China’s Chengdu University of Traditional Medicine Associate Dean Professor Pei Jin says, “Chengdu University is famous for its work in natural product research. We focus on researching herbs, their chemicals and pharmacology, designing medicines for the market, but we want to improve our outcomes. We have begun a collaboration with New Zealand and found that the plants in our countries have common characteristics. “In October this year, University of Otago researchers will be coming to visit us, and we will discuss establishing undergraduate and postgraduate exchanges and research. Our emphasis is on education and research, especially in the area of chronic diseases. Co-operation with New Zealand researchers has a good future.”

Forum strengthens NZ-China non communicable diseases (NCDs) research collaborations

An impressive range of joint research projects between Chinese and New Zealand cancer, brain and modernisation of traditional medicine scientists may receive further support from the New Zealand-China Non-Communicable Diseases Research Collaboration Centre (NCD CRCC).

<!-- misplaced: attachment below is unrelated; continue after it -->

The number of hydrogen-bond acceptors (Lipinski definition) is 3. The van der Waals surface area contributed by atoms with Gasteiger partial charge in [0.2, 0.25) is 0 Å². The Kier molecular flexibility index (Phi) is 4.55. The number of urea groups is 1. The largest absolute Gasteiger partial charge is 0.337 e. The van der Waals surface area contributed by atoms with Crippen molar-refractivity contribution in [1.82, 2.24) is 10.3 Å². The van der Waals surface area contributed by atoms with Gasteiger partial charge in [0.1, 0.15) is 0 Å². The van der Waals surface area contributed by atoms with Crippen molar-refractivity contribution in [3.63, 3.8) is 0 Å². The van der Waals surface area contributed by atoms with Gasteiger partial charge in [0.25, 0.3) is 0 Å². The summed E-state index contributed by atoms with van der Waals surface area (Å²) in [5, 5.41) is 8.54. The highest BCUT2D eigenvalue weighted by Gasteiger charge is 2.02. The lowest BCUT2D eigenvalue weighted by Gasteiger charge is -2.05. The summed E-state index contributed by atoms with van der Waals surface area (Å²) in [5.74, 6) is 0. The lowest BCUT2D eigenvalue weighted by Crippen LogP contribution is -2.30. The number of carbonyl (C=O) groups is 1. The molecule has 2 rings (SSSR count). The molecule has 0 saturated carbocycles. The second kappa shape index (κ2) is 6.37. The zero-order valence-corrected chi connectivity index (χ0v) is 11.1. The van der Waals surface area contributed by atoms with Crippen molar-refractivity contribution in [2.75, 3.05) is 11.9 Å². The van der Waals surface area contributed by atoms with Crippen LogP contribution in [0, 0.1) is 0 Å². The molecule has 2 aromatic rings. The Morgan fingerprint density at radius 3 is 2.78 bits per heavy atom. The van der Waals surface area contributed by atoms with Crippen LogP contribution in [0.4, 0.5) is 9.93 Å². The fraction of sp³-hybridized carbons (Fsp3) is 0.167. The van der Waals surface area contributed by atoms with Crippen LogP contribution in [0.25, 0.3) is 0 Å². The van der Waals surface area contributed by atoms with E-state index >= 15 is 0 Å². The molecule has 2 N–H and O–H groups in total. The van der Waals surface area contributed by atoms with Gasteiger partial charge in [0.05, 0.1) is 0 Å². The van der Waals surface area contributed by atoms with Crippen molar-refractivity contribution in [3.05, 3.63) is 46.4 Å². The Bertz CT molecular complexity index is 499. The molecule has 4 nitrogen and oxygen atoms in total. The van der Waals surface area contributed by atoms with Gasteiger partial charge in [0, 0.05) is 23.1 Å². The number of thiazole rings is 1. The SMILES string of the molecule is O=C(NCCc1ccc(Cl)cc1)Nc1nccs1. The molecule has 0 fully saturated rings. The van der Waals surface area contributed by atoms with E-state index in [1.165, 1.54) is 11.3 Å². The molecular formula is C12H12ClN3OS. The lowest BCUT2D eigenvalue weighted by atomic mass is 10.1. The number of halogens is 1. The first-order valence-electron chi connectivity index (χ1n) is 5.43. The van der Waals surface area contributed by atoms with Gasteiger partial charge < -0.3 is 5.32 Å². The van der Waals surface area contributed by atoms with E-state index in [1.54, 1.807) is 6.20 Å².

Last week the second China-New Zealand Non-Communicable Diseases Research Cooperation Forum brought researchers together for enthusiastic discussions about existing and potential areas of collaborative research. The e-forum was hosted out of Beijing by the China National Centre for Biotechnology Development and by the Dunedin-based NCD CRCC, with many delegates joining virtually from Beijing, Shanghai, Wellington and other Chinese and New Zealand cities.